HONOLULU – Hawaii’s Clarissa Chun has been named to the 2023 class of the National High School Hall of Fame in an announcement released today by the National Federation of State High School Associations (NFHS). Chun is only the third person from Hawaii to be inducted.
The 1999 Roosevelt High School alumnus became the first high school wrestler in the country to win an official state high school girls wrestling title when she won the 98-pound weight class the first year the girls division was created. Chun went on to win a second state championship in 1999 to become one of the first two-time girls gold medalists in the state.
In the last two decades since then, she has been a trailblazer in the growth of women’s wrestling across the country. Chun has garnered over 90 accolades and titles before becoming the head coach at the University of Iowa, the first NCAA Division I program from a Power Five conference to sponsor women's wrestling.
In October 2021, Chun became one of four women to be inducted into the National Wrestling Hall of Fame with Distinguished Member status for the Modern Era. Only 204 individuals have been bestowed with Distinguished Member status since the Hall of Fame began over 40 years ago in 1976.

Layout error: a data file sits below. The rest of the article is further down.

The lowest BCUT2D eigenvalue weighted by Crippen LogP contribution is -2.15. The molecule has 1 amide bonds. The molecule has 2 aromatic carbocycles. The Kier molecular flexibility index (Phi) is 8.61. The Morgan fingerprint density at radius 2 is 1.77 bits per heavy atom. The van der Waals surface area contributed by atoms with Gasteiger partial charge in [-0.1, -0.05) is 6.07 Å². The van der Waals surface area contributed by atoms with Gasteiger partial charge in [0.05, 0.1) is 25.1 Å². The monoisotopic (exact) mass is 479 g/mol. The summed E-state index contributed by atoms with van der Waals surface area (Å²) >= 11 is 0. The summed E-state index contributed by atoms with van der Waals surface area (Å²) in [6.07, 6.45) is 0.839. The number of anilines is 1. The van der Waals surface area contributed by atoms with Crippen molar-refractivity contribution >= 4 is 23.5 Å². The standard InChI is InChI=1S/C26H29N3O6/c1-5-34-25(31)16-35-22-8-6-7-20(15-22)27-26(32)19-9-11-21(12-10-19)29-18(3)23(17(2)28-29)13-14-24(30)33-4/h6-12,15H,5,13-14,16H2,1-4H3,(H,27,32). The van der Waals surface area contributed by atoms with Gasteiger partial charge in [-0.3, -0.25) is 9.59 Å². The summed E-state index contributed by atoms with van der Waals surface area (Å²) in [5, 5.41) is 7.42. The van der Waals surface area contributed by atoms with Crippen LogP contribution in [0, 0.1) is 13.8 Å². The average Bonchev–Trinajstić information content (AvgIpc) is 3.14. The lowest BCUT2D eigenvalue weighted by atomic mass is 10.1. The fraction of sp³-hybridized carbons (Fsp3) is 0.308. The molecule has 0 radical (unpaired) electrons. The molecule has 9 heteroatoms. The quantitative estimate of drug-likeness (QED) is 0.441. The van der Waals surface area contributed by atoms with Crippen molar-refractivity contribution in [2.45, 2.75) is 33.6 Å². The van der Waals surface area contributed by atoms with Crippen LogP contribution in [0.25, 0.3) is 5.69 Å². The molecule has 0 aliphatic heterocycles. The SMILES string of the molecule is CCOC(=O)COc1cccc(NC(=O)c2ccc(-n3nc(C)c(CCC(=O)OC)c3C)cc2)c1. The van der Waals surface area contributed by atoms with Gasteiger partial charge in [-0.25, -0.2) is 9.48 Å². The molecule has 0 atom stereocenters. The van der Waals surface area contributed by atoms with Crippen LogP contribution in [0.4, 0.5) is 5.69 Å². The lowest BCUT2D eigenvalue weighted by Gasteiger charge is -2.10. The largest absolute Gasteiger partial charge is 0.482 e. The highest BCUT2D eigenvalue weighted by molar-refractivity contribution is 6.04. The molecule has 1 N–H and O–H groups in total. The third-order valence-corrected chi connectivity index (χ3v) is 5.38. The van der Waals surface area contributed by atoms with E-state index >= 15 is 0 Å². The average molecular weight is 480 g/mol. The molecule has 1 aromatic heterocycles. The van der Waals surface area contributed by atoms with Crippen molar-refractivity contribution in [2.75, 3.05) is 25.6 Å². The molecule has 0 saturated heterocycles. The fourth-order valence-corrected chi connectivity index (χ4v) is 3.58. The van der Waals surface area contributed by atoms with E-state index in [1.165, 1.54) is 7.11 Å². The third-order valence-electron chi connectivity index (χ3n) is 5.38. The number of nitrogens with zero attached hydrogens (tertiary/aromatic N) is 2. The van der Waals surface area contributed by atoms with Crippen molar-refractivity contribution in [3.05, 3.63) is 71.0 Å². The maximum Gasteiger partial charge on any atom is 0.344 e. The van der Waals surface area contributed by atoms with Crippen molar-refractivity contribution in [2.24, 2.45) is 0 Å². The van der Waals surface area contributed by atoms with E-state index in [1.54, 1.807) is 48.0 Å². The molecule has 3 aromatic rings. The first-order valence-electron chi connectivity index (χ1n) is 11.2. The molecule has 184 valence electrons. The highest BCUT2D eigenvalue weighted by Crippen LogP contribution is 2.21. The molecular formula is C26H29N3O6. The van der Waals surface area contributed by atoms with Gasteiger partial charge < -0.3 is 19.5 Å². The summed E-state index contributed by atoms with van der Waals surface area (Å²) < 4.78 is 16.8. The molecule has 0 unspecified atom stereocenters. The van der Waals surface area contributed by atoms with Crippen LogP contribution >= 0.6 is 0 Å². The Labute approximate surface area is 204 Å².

Chun was a five-sport athlete during her interscholastic athletic career, qualifying for HHSAA
state tournaments in wrestling, swimming and bowling. She was a league champion in judo and
also participated in girls water polo.
Chun will be inducted along with 11 others July 1 at the 40th induction ceremony of the National High School Hall of Fame, which will be held at the NFHS Summer Meeting in Seattle.
The other Hawaii inductees to the National High School Hall of Fame include three-sport standout athlete Charlie Wedemeyer (Punahou ‘65) and the winningest swimming coach in state history in Jeff Meister (Punahou, 1988-present).
Founded in 1956, the HHSAA is a non-profit, 501(c)(3) educational athletic organization exclusively dedicated to serving 96 public and independent member high schools statewide, as they work cooperatively to support and promote athletics as part of the high school education program. As the umbrella organization of high school athletics, the HHSAA operates 44 state championships in 18 different sports, establishing consistent standards and rules for competition.